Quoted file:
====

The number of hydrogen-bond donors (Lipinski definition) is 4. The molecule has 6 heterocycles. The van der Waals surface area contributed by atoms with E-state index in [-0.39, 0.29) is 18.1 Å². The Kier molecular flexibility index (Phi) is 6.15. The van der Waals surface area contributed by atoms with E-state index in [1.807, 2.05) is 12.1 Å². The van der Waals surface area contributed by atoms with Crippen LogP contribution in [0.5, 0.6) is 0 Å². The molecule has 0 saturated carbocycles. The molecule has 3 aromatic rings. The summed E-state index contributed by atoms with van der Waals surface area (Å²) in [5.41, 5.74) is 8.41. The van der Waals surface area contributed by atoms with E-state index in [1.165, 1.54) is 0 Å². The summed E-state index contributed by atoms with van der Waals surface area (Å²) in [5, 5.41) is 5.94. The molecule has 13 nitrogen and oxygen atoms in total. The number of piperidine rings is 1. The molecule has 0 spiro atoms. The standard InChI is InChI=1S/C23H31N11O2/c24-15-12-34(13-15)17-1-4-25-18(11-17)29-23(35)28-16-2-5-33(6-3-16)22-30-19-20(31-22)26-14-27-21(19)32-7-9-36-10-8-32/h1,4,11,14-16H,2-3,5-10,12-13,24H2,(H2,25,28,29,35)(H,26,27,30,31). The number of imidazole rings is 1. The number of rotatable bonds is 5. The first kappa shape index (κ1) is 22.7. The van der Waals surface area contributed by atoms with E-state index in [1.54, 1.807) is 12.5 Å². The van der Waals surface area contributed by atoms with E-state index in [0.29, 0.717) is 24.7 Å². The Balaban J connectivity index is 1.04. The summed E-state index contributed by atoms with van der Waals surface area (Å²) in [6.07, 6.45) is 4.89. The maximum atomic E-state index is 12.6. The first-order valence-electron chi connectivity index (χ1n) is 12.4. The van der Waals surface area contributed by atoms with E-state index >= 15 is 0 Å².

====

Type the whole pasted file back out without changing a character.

The number of hydrogen-bond donors (Lipinski definition) is 4. The molecule has 6 heterocycles. The van der Waals surface area contributed by atoms with E-state index in [-0.39, 0.29) is 18.1 Å². The Kier molecular flexibility index (Phi) is 6.15. The van der Waals surface area contributed by atoms with E-state index in [1.807, 2.05) is 12.1 Å². The van der Waals surface area contributed by atoms with Crippen LogP contribution in [0.5, 0.6) is 0 Å². The molecule has 0 saturated carbocycles. The molecule has 3 aromatic rings. The summed E-state index contributed by atoms with van der Waals surface area (Å²) in [5.41, 5.74) is 8.41. The van der Waals surface area contributed by atoms with E-state index in [1.165, 1.54) is 0 Å². The summed E-state index contributed by atoms with van der Waals surface area (Å²) in [5, 5.41) is 5.94. The molecule has 13 nitrogen and oxygen atoms in total. The number of piperidine rings is 1. The molecule has 0 spiro atoms. The standard InChI is InChI=1S/C23H31N11O2/c24-15-12-34(13-15)17-1-4-25-18(11-17)29-23(35)28-16-2-5-33(6-3-16)22-30-19-20(31-22)26-14-27-21(19)32-7-9-36-10-8-32/h1,4,11,14-16H,2-3,5-10,12-13,24H2,(H2,25,28,29,35)(H,26,27,30,31). The number of imidazole rings is 1. The number of rotatable bonds is 5. The first kappa shape index (κ1) is 22.7. The van der Waals surface area contributed by atoms with E-state index in [1.54, 1.807) is 12.5 Å². The van der Waals surface area contributed by atoms with E-state index in [0.29, 0.717) is 24.7 Å². The Balaban J connectivity index is 1.04. The summed E-state index contributed by atoms with van der Waals surface area (Å²) in [6.07, 6.45) is 4.89. The maximum atomic E-state index is 12.6. The first-order valence-electron chi connectivity index (χ1n) is 12.4. The van der Waals surface area contributed by atoms with E-state index >= 15 is 0 Å².